ANALYSIS: BAE aftermarket arm reaches beyond legacy

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BAE Systems Regional Aircraft, the aftermarket support division for the UK manufacturer's out-of-production passenger types, is planning to expand its services to other airframers' models such as Airbus A320 narrowbodies and Bombardier CRJ700s/900 regional jets.

The Prestwick-based outfit is the type certificate holder for 146/Avro regional jets and Jetstream, 748 and ATP turboprops. In total, that ageing fleet comprises about 500 aircraft with 160 operators in 80 countries, for which the division will provide continued airworthiness and other technical support activities - such as the development of life-extension and modification programmes - until all active aircraft have been retired. However, it also offers operators component support agreements through a network of external repair shops and spare-part suppliers.

Some 350 staff members are employed across the headquarters-cum-engineering centre near Glasgow and a spares warehouse in Weybridge, on London's southwestern fringes. Turnover totals about £60 million ($95 million) per annum, says Sean McGovern, business director for BAE Systems' support segment. But new revenue streams need to be developed to maintain current business volume, as the European Avro fleet is migrating to other regions.

Swiss International Air Lines and Sweden's Braathens Aviation Group, for example, want to replace their Avros with Bombardier CSeries aircraft by 2016. Swiss and Braathens subsidiary Malmö Aviation are two of Europe's largest Avro operators, with fleets of 20 and 12 aircraft respectively. BAE Systems has flight hour-based component support contracts with the two carriers for the remaining operational period of the four-engined regional jets. McGovern says part of the deal is to arrange the retirement in a "managed fashion".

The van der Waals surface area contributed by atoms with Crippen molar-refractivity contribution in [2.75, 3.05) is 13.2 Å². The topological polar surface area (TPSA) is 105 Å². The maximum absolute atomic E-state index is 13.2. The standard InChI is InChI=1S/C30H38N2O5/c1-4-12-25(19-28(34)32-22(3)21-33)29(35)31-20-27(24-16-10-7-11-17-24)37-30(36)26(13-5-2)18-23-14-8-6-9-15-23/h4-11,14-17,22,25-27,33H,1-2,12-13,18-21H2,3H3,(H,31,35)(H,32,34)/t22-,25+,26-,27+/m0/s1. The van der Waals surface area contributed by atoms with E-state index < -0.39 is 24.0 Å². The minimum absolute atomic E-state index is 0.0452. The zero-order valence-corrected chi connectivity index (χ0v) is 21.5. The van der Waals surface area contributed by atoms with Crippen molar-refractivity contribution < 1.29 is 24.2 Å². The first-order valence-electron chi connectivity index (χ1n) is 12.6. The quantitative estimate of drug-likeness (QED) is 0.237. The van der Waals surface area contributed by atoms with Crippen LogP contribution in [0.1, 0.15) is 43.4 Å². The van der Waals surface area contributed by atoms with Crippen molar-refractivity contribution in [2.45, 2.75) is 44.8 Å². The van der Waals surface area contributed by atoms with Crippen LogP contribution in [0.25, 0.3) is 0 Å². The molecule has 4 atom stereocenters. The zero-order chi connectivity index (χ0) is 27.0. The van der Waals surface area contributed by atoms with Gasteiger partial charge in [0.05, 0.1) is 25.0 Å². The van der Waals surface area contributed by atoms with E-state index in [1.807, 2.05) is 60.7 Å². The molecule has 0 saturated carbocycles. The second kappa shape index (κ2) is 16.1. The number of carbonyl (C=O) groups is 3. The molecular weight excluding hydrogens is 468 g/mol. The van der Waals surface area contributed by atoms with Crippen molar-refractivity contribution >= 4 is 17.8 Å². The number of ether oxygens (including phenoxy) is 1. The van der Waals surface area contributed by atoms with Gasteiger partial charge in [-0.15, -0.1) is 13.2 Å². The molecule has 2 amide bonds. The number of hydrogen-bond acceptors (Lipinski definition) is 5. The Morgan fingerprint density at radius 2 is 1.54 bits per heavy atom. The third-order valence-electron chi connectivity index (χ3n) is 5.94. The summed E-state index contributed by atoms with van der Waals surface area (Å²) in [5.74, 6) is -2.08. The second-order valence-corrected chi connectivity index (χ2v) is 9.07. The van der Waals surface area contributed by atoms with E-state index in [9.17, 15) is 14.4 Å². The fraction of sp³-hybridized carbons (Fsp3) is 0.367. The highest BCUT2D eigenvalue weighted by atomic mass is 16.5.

The type can "easily" remain in service for another decade from a technical standpoint, thanks to a life-extension programme, he adds. But it will take over more niche roles, such as a VIP, military transport or firefighting, within small, fragmented fleets. "We are looking at the market very carefully over the next four to five years as to whether our current [business] model is sustainable or not," he says. "If we were to depend on the [Avro] RJs specifically, that clearly has some life limitations to it."

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BAE Systems is thus exploring support of other manufacturers' aircraft, among a number of other business avenues. In recent years, it says, flight hour-based component support agreements have become popular with operators, and about 190 of its aircraft are served through such contracts. BAE Systems has no in-house repair and overhaul capabilities for the equipment, but handles that work through external suppliers. The key to that business is managing the vendor network to ensure supply-chain criteria - such as turnaround time and up-to-date modification statuses for the equipment - while generating economies of scale for favourable pricing.

This know-how could be transferred to other aircraft models. "There is no reason why we cannot do repair and overhaul of other types' components given the vendor relationships we have," says McGovern. "We are in the middle of brokering some pretty substantial deals with a number of European operators on the [Boeing] 737 Classics and 757. And we would like to develop the business into the ATRs and Embraers [early 170 and 190 models]."

In May, BAE Systems also expanded its European Part 21 design and production organisation approvals to be able to work on aircraft other than its own models. This allows the development of changes and modifications via service bulletins and supplementary type certificates.

Support for mid-life aircraft - including A320s and CRJ700/900s - is BAE Systems' target. The shift would provide "modest growth" if respective contracts materialise, says McGovern. Whether that strategy is achievable should become clear by year-end, he adds.